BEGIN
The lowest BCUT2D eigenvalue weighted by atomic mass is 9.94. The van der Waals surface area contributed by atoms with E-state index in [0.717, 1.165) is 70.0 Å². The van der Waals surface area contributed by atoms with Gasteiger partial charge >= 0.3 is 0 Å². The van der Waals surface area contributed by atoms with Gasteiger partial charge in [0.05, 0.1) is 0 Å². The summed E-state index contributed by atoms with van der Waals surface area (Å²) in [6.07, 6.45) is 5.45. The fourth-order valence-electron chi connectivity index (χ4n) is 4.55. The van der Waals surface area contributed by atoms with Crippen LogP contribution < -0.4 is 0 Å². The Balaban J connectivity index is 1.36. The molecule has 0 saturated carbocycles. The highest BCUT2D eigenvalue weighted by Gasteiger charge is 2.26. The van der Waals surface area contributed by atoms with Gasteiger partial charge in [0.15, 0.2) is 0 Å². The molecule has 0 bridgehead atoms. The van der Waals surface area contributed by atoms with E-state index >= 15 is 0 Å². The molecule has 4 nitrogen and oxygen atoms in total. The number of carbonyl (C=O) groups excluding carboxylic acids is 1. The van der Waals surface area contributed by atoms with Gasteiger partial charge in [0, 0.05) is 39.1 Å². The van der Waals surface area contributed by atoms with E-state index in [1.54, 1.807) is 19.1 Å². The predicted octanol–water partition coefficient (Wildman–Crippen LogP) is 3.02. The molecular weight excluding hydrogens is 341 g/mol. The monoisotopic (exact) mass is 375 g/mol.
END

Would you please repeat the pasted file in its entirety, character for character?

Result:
The lowest BCUT2D eigenvalue weighted by atomic mass is 9.94. The van der Waals surface area contributed by atoms with E-state index in [0.717, 1.165) is 70.0 Å². The van der Waals surface area contributed by atoms with Gasteiger partial charge >= 0.3 is 0 Å². The van der Waals surface area contributed by atoms with Gasteiger partial charge in [0.05, 0.1) is 0 Å². The summed E-state index contributed by atoms with van der Waals surface area (Å²) in [6.07, 6.45) is 5.45. The fourth-order valence-electron chi connectivity index (χ4n) is 4.55. The van der Waals surface area contributed by atoms with Crippen LogP contribution < -0.4 is 0 Å². The Balaban J connectivity index is 1.36. The molecule has 0 saturated carbocycles. The highest BCUT2D eigenvalue weighted by Gasteiger charge is 2.26. The van der Waals surface area contributed by atoms with Gasteiger partial charge in [0.15, 0.2) is 0 Å². The molecule has 0 bridgehead atoms. The van der Waals surface area contributed by atoms with E-state index >= 15 is 0 Å². The molecule has 4 nitrogen and oxygen atoms in total. The number of carbonyl (C=O) groups excluding carboxylic acids is 1. The van der Waals surface area contributed by atoms with Gasteiger partial charge in [0, 0.05) is 39.1 Å². The van der Waals surface area contributed by atoms with E-state index in [1.54, 1.807) is 19.1 Å². The predicted octanol–water partition coefficient (Wildman–Crippen LogP) is 3.02. The molecular weight excluding hydrogens is 341 g/mol. The monoisotopic (exact) mass is 375 g/mol.